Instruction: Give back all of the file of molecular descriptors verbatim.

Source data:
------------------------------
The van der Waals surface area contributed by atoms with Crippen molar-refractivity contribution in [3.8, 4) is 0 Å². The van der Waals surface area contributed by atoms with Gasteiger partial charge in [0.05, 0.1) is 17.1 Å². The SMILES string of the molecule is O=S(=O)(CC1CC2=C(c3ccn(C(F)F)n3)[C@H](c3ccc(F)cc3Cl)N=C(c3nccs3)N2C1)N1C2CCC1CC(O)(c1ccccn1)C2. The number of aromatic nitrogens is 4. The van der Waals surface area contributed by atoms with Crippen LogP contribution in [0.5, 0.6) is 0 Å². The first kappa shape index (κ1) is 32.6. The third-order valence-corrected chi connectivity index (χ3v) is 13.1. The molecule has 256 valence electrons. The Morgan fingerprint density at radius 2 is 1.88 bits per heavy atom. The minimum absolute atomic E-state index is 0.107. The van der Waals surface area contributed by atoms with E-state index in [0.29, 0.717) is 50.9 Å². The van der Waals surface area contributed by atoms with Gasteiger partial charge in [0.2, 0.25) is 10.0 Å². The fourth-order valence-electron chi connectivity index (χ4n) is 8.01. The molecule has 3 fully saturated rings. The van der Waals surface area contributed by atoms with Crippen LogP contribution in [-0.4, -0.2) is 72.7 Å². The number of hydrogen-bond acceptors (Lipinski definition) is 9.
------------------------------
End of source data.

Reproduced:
The van der Waals surface area contributed by atoms with Crippen molar-refractivity contribution in [3.8, 4) is 0 Å². The van der Waals surface area contributed by atoms with Gasteiger partial charge in [0.05, 0.1) is 17.1 Å². The SMILES string of the molecule is O=S(=O)(CC1CC2=C(c3ccn(C(F)F)n3)[C@H](c3ccc(F)cc3Cl)N=C(c3nccs3)N2C1)N1C2CCC1CC(O)(c1ccccn1)C2. The number of aromatic nitrogens is 4. The van der Waals surface area contributed by atoms with Crippen LogP contribution in [0.5, 0.6) is 0 Å². The first kappa shape index (κ1) is 32.6. The third-order valence-corrected chi connectivity index (χ3v) is 13.1. The molecule has 256 valence electrons. The Morgan fingerprint density at radius 2 is 1.88 bits per heavy atom. The minimum absolute atomic E-state index is 0.107. The van der Waals surface area contributed by atoms with E-state index in [0.29, 0.717) is 50.9 Å². The van der Waals surface area contributed by atoms with Gasteiger partial charge in [0.2, 0.25) is 10.0 Å². The fourth-order valence-electron chi connectivity index (χ4n) is 8.01. The molecule has 3 fully saturated rings. The van der Waals surface area contributed by atoms with Crippen LogP contribution in [-0.4, -0.2) is 72.7 Å². The number of hydrogen-bond acceptors (Lipinski definition) is 9.